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About Mauna Kea Observatories
Hawaii is Earth's connecting point to the rest of the Universe.
The summit of Mauna Kea on the Island of Hawaii hosts the world's
largest astronomical observatory, with telescopes operated by astronomers
from eleven countries. The combined light-gathering power of the
telescopes on Mauna Kea is fifteen times greater than that of the
Palomar telescope in California -- for many years the world's largest
-- and sixty times greater than that of the Hubble Space Telescope.
There are currently thirteen working telescopes near the summit
of Mauna Kea. Nine of them are for optical and infrared astronomy,
three of them are for submillimeter wavelength astronomy and one
is for radio astronomy. They include the largest optical/infrared
telescopes in the world (the Keck
telescopes), the largestdedicated infrared telescope (UKIRT) and the largest submillimeter telescope in the world
The westernmost antenna of
the Very Long Baseline Array (VLBA)
is situated at a lower altitude two miles from the summit.
The geography of Mauna Kea
Mauna Kea ("White Mountain") is a dormant volcano on
the island of Hawaii, the largest and southernmost of the Hawaiian
Islands. It is located about 300 km (190 miles) from Honolulu, which lies on the island of Oahu. The highest point in the
Pacific Basin, and the highest island-mountain in the world, Mauna
Kea rises 9,750 meters (32,000 ft) from the ocean floor to an altitude
of 4,205 meters (13,796 ft) above sea level, which places its summit
above 40 percent of the Earth's atmosphere. The broad volcanic landscape
of the summit area is made up of cinder cones on a lava plateau.
The lower slopes of Mauna Kea are popular for hunting, hiking, sightseeing,
and bird watching in an environment that is less hostile than the
barren summit area.
Why Mauna Kea is a unique site for astronomy
Mauna Kea is unique as an astronomical observing site. The atmosphere
above the mountain is extremely dry -- which is important in measuring
infrared and submillimeter radiation from celestial sources - and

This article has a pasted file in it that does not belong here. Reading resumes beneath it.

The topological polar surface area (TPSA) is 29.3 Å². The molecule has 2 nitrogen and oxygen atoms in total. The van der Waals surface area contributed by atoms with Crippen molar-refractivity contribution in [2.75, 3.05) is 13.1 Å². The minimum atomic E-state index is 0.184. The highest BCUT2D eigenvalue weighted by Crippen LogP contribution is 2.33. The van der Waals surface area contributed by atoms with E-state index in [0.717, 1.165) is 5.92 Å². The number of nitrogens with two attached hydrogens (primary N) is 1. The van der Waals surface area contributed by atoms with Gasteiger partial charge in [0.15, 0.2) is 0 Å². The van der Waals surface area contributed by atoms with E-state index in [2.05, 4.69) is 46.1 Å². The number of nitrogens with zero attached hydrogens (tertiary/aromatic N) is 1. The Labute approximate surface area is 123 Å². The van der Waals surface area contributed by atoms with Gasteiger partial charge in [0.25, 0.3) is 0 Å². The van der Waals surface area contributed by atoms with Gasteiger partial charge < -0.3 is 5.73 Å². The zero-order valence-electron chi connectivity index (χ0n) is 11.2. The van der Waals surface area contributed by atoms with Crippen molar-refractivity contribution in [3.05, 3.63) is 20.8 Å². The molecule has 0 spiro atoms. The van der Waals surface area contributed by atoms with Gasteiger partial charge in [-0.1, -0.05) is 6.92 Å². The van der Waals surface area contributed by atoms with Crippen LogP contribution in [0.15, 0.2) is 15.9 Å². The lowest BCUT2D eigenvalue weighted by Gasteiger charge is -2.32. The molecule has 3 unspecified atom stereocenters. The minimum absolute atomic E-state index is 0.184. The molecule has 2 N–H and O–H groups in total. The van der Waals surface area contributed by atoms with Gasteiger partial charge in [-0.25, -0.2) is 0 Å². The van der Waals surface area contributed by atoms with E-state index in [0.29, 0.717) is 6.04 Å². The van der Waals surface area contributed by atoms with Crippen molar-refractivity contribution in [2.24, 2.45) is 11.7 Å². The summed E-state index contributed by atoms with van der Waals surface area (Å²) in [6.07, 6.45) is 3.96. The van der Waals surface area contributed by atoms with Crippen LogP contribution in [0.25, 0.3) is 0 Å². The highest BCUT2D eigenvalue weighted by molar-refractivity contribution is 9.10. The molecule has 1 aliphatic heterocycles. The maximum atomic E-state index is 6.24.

cloud-free, so that the proportion of clear nights is among the
highest in the world. The exceptional stability of the atmosphere
above Mauna Kea permits more detailed studies than are possible
elsewhere, while its distance from city lights and a strong island-wide
lighting ordinance ensure an extremely dark sky, allowing observation
of the faintest galaxies that lie at the very edge of the observable
Universe. A tropical inversion cloud layer about 600 meters (2,000
ft) thick, well below the summit, isolates the upper atmosphere
from the lower moist maritime air and ensures that the summit skies
are pure, dry, and free from atmospheric pollutants.
The stewardship of Mauna Kea
Starting in the 1960s, the UH Institute for Astronomy provided
the scientific impetus for the development of Mauna Kea into the
world's premier site for ground-based astronomical observatories.
More major telescopes are now located on Mauna Kea than on any other
single mountain peak, and Mauna Kea is widely recognized as offering
better conditions for optical, infrared and millimeter/submillimeter
measurements than any other developed site.
The University of Hawaii has a lease from the State of Hawaii for
all land within a 2.5-mile radius of the site of the UH 2.2-m Telescope
- essentially all of the land above 3,700 meters (12,000 ft) elevation
- except for the portions of this circular area which lie within
the Mauna Kea Ice Age Natural Area Reserve. The leased land is known
as the Mauna Kea Science Reserve. The adoption of the Mauna
Kea Science Reserve Master Plan by the University of Hawai'i Board
of Regents in June 2000 marked a critical milestone in the management
of Mauna Kea. Meetings and public hearings spanning a period of
nearly two years went into the formulation of the Master Plan, which
establishes management guidelines for the next 20 years. The process
reflected the community's deeply rooted concerns over the use of
Mauna Kea, including respect for Hawaiian cultural beliefs, protection
of environmentally sensitive habitat, recreational use of the mountain,
as well as astronomy research. Management of the summit area
is now the responsibility of the Office of Mauna Kea Management
Onizuka Center for International Astronomy
Astronomers and technicians must acclimatize when coming from sea
level to work at the summit. For this reason, "mid-level"
facilities are provided at an altitude of 2,800 meters (9,300 ft).
These facilities were constructed in 1982 and have been named in
honor of Ellison Onizuka, an astronaut from the Big Island who died
in the 1986 Challenger disaster.
The Onizuka Center also includes a Visitor Information Station
which is open to the public. It contains exhibits about the mountain
and its observatories, offers evening sky-viewing opportunities,
and provides guided tours of the summit.
Visiting Mauna Kea Observatories